updated 10/26/2007 6:26:22 AM ET 2007-10-26T10:26:22

Israeli Prime Minister Ehud Olmert prepared for a meeting with Palestinian President Mahmoud Abbas on Friday, a day after saying an upcoming Middle East peace conference would not result in a final deal with the Palestinians and may not take place at all.

At the same time, Olmert’s government moved closer to a punishing regime of power cuts to the Gaza Strip in retaliation for rocket attacks.

Olmert and Abbas will meet at lunchtime Friday, Israeli government spokesman David Baker said, in the latest of a series of meetings leading up to the peace conference expected to be held in November or December. The two leaders are trying to draft a joint statement outlining a future peace agreement.

But Israel has tried to play down expectations of any dramatic progress at the conference, which is scheduled to take place in Annapolis, Md.

The Palestinians are seeking an agreement addressing the core issues at the heart of the conflict: final borders, the status of disputed Jerusalem and the fate of Palestinian refugees. They also want a timeline for creation of a Palestinian state. Israel wants a more general document, saying it is premature to address many of these issues.

Now continuing Palestinian rocket fire from Gaza and escalating Israeli responses threaten to derail the conference before it even happens.

Addressing Jewish fundraisers from Europe and North America in Jerusalem on Thursday, Olmert said he would discuss preparations for the summit when he met Abbas on Friday. But Olmert hinted there was still a chance the conference wouldn’t take place, and said that even if it did no peace agreement would be unveiled there.

“If all goes well, hopefully, we will meet in Annapolis,” he said. “(But) Annapolis is not made to be the event for the declaration of peace.”

Electricity cut
Frustrated by near-daily rocket attacks on Israel’s south from the Hamas-controlled Gaza Strip, Defense Minister Ehud Barak gave final approval to a new measure — cutting off electricity to the strip for longer periods every time rockets fall, hoping residents will pressure the militants to halt the barrages.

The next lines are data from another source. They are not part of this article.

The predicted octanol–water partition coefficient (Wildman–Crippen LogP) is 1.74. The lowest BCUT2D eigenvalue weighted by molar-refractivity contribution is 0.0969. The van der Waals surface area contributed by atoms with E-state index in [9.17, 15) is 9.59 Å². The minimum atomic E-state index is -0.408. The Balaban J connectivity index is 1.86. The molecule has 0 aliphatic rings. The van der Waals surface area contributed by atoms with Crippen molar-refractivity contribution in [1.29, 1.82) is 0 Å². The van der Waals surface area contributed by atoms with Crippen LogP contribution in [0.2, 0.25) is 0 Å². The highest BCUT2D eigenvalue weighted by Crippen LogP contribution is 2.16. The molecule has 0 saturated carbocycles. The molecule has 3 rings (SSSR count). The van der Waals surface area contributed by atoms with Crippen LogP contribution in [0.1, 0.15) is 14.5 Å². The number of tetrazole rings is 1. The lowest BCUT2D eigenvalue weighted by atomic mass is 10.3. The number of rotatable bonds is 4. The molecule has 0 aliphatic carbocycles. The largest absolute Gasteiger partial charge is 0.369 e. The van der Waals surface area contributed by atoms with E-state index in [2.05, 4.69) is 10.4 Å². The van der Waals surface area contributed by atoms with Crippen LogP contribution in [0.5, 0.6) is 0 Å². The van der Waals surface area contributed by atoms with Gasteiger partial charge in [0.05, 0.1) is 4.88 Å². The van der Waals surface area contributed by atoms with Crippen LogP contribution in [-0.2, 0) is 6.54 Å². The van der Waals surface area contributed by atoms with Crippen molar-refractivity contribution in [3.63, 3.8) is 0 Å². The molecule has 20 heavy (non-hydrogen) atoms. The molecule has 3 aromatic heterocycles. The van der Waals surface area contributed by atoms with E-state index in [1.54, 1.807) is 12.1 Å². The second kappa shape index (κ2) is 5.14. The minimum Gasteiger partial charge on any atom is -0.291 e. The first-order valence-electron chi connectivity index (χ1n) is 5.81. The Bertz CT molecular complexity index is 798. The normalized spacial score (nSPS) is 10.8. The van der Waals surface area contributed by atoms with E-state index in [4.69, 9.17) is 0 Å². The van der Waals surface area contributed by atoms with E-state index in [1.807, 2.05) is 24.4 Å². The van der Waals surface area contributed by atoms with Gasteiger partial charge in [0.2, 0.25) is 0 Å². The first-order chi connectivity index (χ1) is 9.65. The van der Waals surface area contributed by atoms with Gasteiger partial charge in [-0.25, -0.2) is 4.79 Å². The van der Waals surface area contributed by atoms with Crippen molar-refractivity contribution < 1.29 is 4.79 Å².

Saeb Erekat, a negotiator for the West Bank-based Fatah government, appealed for international intervention and called the decision to cut off power “particularly provocative given that Palestinians and Israelis are meeting to negotiate an agreement on the core issues for ending the conflict between them.”

The Israeli plan is to cut electricity for 15 minutes after a rocket attack, gradually increasing the cutoff length if the barrages continue. Israeli officials would not say when that would begin.

Despite the threat, Palestinians fired at least eight rockets and 10 mortar rounds into southern Israel Thursday, the military said. No damage or casualties were reported.

Israel supplies about half of Gaza’s electricity through 12 power lines, and defense officials said the gradual cutoffs would not plunge Gaza into total darkness or target vital institutions like hospitals because the lines supplying them would not be closed.

Officials from Gaza’s electric company said that wouldn’t be possible, because each power line supplies a broad area and hospitals don’t have separate lines.

Collective punishment?
Palestinians and human rights groups denounced the measure as collective punishment.

One of the groups, Gisha, issued a statement warning that “playing with electricity is playing with fire.”

“Even a brief interruption in electricity threatens the safety and well-being of Gaza residents,” it said.

Israeli Infrastructure Minister Binyamin Ben-Eliezer said Israel had no choice but to take punitive measures.

“Should we tell them to continue firing rockets at the same power station that provides them with electricity and continue to bomb the water system that provides them with water?” he asked on Israel Radio.

One of Israel’s main electricity stations is outside Ashkelon, just six miles from Gaza. Several rockets have exploded nearby.

Electricity inside Gaza has been rationed through rolling blackouts since Israel bombed the strip’s main power station in 2006, after Hamas militants captured an Israeli soldier and killed two others in a cross-border raid. Many places have their own generators.

Inside Gaza, Israeli troops killed two Palestinian militants in separate operations early Friday. Islamic Jihad identified one as a member of the group, while the second gunman was claimed by Hamas.

The military said soldiers opened fire at gunmen in two incidents, hitting several of them. Two soldiers were lightly wounded, the military said. Troops killed three militants in Gaza on Thursday.

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